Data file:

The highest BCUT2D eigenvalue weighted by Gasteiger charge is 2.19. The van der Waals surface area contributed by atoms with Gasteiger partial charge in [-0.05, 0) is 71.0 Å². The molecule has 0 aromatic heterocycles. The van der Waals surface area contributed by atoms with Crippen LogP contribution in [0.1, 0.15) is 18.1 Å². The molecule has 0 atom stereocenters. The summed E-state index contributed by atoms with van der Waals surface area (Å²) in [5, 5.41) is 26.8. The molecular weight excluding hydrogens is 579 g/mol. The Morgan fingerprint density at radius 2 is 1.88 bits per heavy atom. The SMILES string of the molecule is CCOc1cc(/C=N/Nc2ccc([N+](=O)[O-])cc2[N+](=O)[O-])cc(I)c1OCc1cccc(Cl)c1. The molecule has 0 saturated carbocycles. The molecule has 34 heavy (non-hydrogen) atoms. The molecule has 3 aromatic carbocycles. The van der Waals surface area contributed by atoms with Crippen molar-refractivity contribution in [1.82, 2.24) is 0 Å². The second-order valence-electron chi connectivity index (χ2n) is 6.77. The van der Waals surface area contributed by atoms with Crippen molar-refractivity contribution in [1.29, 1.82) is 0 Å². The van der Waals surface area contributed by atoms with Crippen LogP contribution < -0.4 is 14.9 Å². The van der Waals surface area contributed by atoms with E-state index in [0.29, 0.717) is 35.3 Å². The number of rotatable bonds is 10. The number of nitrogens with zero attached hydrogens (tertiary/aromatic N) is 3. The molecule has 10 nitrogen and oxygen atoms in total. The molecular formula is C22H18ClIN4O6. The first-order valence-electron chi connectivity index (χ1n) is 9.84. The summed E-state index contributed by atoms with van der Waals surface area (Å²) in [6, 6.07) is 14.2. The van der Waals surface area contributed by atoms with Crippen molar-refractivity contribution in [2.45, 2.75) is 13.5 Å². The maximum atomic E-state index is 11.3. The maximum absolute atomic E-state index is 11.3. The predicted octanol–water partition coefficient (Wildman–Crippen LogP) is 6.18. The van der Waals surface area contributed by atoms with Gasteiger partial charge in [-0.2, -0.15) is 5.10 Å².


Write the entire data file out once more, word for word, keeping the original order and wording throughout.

The highest BCUT2D eigenvalue weighted by Gasteiger charge is 2.19. The van der Waals surface area contributed by atoms with Gasteiger partial charge in [-0.05, 0) is 71.0 Å². The molecule has 0 aromatic heterocycles. The van der Waals surface area contributed by atoms with Crippen LogP contribution in [0.1, 0.15) is 18.1 Å². The molecule has 0 atom stereocenters. The summed E-state index contributed by atoms with van der Waals surface area (Å²) in [5, 5.41) is 26.8. The molecular weight excluding hydrogens is 579 g/mol. The Morgan fingerprint density at radius 2 is 1.88 bits per heavy atom. The SMILES string of the molecule is CCOc1cc(/C=N/Nc2ccc([N+](=O)[O-])cc2[N+](=O)[O-])cc(I)c1OCc1cccc(Cl)c1. The molecule has 0 saturated carbocycles. The molecule has 34 heavy (non-hydrogen) atoms. The molecule has 3 aromatic carbocycles. The van der Waals surface area contributed by atoms with Crippen molar-refractivity contribution in [1.82, 2.24) is 0 Å². The second-order valence-electron chi connectivity index (χ2n) is 6.77. The van der Waals surface area contributed by atoms with Crippen molar-refractivity contribution in [1.29, 1.82) is 0 Å². The van der Waals surface area contributed by atoms with Crippen LogP contribution < -0.4 is 14.9 Å². The van der Waals surface area contributed by atoms with E-state index in [0.29, 0.717) is 35.3 Å². The number of rotatable bonds is 10. The number of nitrogens with zero attached hydrogens (tertiary/aromatic N) is 3. The molecule has 10 nitrogen and oxygen atoms in total. The molecular formula is C22H18ClIN4O6. The first-order valence-electron chi connectivity index (χ1n) is 9.84. The summed E-state index contributed by atoms with van der Waals surface area (Å²) in [6, 6.07) is 14.2. The van der Waals surface area contributed by atoms with Crippen molar-refractivity contribution in [2.45, 2.75) is 13.5 Å². The maximum atomic E-state index is 11.3. The maximum absolute atomic E-state index is 11.3. The predicted octanol–water partition coefficient (Wildman–Crippen LogP) is 6.18. The van der Waals surface area contributed by atoms with Gasteiger partial charge in [-0.2, -0.15) is 5.10 Å².